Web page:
The Economic Policy Research Association of Namibia (EPRA) says there is little to nothing in the proposed Namibia investment promotion and facilitation Bill that makes investment more attractive.
In reality, according to the EPRA, the bill simply proposes a host of additional obstacles for both local and foreign investors.
These sentiments are contained in a letter addressed to trade and industrialisation minister Lucia Iipumbu yesterday and signed by Epra adviser Eben de Klerk.
“Most concerning is the fact that the government intends to take full control over local and foreign investments, with the powers to decide who may invest, who investors may partner with, which industries may be invested in, where investment may be made, and prescribe with unlimited scope the requirements to which investors must comply,” wrote Epra.
The organisation said similar practices could be found in communist regimes’ governments.
“This does not bode well for investors, and definitely does not create a friendly investment environment, despite the altruistic idea that the government may have,” the organisation said, adding that doing business in Namibia is hard as it is, “without government, local and foreign investors, that are not allowed to develop and run a winning formula.”
The organisation implored the minister not to proceed with the bill, and asked that if need be, a completely different approach be taken.
“We offer our assistance in identifying the obstacles and risks to make the bill a truly investor friendly bill,” the letter reads.
The letter comes as the consultative process on the bill reaches its peak, and with the government suggesting that the new piece of legislation will be structured in a manner that will invite qualitative foreign direct investment (FDI), while supporting domestic direct investment (DDI), as such promoting business dynamism and social integration.
Michael Humavindu, deputy executive director for industrialisation and enterprise development in the trade ministry, while demystifying the bill on Desert Radio this week, said Namibia has a low entrepreneurship culture.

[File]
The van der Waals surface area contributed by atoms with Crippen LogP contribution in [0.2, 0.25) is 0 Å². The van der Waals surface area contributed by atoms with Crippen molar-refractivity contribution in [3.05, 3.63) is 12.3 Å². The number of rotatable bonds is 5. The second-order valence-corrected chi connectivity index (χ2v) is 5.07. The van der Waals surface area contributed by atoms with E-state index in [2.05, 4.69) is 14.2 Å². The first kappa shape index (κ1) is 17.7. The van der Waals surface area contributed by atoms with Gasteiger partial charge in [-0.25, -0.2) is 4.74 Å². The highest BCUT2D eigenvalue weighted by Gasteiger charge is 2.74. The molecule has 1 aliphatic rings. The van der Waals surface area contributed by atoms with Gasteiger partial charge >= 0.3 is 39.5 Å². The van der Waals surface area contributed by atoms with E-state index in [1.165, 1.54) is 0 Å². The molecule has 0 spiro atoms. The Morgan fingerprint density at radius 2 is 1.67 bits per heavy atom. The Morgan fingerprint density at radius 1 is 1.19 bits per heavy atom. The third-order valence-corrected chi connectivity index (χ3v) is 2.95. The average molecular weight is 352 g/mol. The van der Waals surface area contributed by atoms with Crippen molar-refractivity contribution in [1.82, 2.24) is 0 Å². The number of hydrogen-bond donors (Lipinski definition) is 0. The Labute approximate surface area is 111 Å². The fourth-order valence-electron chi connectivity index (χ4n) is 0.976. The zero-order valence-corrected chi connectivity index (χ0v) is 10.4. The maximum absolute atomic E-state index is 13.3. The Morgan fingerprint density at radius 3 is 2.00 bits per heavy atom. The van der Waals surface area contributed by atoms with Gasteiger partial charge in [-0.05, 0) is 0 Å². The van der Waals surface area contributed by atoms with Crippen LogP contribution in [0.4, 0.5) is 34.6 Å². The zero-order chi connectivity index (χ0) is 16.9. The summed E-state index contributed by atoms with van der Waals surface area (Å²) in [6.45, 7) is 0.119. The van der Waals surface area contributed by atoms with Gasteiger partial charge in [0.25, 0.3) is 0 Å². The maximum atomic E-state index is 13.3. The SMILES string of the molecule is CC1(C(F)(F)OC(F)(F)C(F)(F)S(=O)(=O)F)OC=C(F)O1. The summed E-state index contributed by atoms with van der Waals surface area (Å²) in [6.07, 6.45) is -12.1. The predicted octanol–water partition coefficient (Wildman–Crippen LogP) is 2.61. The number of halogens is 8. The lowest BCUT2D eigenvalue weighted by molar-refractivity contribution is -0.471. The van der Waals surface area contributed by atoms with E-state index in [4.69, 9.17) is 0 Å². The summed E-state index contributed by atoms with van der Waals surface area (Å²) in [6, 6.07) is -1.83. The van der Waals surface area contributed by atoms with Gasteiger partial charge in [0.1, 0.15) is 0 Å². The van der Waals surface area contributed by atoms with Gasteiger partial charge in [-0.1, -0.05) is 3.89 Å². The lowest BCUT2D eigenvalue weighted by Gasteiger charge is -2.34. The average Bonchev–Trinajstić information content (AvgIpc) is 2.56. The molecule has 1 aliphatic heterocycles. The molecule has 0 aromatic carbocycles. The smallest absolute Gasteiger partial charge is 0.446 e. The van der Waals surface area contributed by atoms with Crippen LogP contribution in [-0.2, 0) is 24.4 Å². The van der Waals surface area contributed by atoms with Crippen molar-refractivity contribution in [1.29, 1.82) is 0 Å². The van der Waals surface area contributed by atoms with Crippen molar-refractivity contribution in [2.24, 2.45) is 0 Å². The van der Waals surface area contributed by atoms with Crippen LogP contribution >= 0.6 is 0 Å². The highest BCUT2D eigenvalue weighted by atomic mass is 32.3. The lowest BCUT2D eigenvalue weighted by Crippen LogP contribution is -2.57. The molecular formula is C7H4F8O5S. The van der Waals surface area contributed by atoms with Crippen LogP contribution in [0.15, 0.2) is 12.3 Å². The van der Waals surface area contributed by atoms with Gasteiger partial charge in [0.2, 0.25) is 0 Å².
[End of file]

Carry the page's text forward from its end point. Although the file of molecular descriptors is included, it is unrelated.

The same, according to him, goes for the country’s business dynamism, which he said is near non-existent.
“We have been an enclaved economy for some time and do not even have a lot of linkages between the current system’s production patterns and that of our indigenous businesses,” Humavindu said, adding that these are some of the complaints that came through during the consultations.
The new law, once enacted, is set to replace the Foreign Direct Investments Act of 1990.
Humavindu said as suggested by the title, little regard was given to domestic investors in the law.
He said the refurbishing of this law paved the way for the inclusion of new aspects around it “on how to ensure that we protect special economic zones and to look after the interest of Namibians, who are perhaps after certain concessions and support through our laws”.
The government, according to the deputy executive director, has taken heed of the cries of local business people.
“However, as a country that needs to attract investments, we need to find a middle ground. Therefore, we are not going wholesale in reserving sectors. We are basically setting some parameters,” he said.